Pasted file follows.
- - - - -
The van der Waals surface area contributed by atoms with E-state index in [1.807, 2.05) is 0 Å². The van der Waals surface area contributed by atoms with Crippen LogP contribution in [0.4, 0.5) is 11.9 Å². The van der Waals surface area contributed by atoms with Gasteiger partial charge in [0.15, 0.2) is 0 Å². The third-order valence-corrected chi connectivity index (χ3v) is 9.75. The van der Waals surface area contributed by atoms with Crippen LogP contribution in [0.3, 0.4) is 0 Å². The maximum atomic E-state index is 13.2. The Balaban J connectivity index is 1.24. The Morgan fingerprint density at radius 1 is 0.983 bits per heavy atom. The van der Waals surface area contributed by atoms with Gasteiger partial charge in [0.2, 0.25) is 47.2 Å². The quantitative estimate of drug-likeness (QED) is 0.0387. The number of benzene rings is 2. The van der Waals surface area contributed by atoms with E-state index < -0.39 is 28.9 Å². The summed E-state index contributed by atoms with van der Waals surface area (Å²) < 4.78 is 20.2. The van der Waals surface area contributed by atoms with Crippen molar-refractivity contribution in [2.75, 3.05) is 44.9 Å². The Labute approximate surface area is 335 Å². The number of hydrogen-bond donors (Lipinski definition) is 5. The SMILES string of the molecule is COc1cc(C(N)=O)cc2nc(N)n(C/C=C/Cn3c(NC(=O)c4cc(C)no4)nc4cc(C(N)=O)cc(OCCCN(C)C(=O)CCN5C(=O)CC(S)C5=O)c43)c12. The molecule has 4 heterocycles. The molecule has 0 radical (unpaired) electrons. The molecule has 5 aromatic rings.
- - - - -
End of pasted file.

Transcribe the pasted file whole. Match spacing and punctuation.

The van der Waals surface area contributed by atoms with E-state index in [1.807, 2.05) is 0 Å². The van der Waals surface area contributed by atoms with Crippen LogP contribution in [0.4, 0.5) is 11.9 Å². The van der Waals surface area contributed by atoms with Gasteiger partial charge in [0.15, 0.2) is 0 Å². The third-order valence-corrected chi connectivity index (χ3v) is 9.75. The van der Waals surface area contributed by atoms with Crippen LogP contribution in [0.3, 0.4) is 0 Å². The maximum atomic E-state index is 13.2. The Balaban J connectivity index is 1.24. The Morgan fingerprint density at radius 1 is 0.983 bits per heavy atom. The van der Waals surface area contributed by atoms with Gasteiger partial charge in [0.2, 0.25) is 47.2 Å². The quantitative estimate of drug-likeness (QED) is 0.0387. The number of benzene rings is 2. The van der Waals surface area contributed by atoms with E-state index < -0.39 is 28.9 Å². The summed E-state index contributed by atoms with van der Waals surface area (Å²) < 4.78 is 20.2. The van der Waals surface area contributed by atoms with Crippen molar-refractivity contribution in [2.75, 3.05) is 44.9 Å². The Labute approximate surface area is 335 Å². The number of hydrogen-bond donors (Lipinski definition) is 5. The SMILES string of the molecule is COc1cc(C(N)=O)cc2nc(N)n(C/C=C/Cn3c(NC(=O)c4cc(C)no4)nc4cc(C(N)=O)cc(OCCCN(C)C(=O)CCN5C(=O)CC(S)C5=O)c43)c12. The molecule has 4 heterocycles. The molecule has 0 radical (unpaired) electrons. The molecule has 5 aromatic rings.